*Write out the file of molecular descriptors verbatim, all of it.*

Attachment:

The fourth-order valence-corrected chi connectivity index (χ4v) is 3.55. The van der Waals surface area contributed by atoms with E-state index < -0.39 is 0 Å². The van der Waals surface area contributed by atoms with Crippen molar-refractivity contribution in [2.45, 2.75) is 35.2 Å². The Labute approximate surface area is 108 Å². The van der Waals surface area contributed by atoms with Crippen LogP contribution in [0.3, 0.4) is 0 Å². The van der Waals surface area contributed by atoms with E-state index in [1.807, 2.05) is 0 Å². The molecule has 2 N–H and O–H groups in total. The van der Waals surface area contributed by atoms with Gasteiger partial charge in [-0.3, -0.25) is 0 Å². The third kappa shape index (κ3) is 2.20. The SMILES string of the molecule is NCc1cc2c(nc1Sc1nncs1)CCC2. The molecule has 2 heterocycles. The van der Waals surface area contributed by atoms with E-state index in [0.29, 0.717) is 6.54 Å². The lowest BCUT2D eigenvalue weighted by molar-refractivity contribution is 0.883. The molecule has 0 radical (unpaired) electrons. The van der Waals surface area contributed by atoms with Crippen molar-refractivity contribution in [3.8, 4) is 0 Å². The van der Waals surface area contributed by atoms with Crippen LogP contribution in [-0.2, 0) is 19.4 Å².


The fourth-order valence-corrected chi connectivity index (χ4v) is 3.55. The van der Waals surface area contributed by atoms with E-state index < -0.39 is 0 Å². The van der Waals surface area contributed by atoms with Crippen molar-refractivity contribution in [2.45, 2.75) is 35.2 Å². The Labute approximate surface area is 108 Å². The van der Waals surface area contributed by atoms with Crippen LogP contribution in [0.3, 0.4) is 0 Å². The van der Waals surface area contributed by atoms with E-state index in [1.807, 2.05) is 0 Å². The molecule has 2 N–H and O–H groups in total. The van der Waals surface area contributed by atoms with Gasteiger partial charge in [-0.3, -0.25) is 0 Å². The third kappa shape index (κ3) is 2.20. The SMILES string of the molecule is NCc1cc2c(nc1Sc1nncs1)CCC2. The molecule has 2 heterocycles. The van der Waals surface area contributed by atoms with E-state index in [0.29, 0.717) is 6.54 Å². The lowest BCUT2D eigenvalue weighted by molar-refractivity contribution is 0.883. The molecule has 0 radical (unpaired) electrons. The van der Waals surface area contributed by atoms with Crippen molar-refractivity contribution in [3.8, 4) is 0 Å². The van der Waals surface area contributed by atoms with Crippen LogP contribution in [-0.2, 0) is 19.4 Å².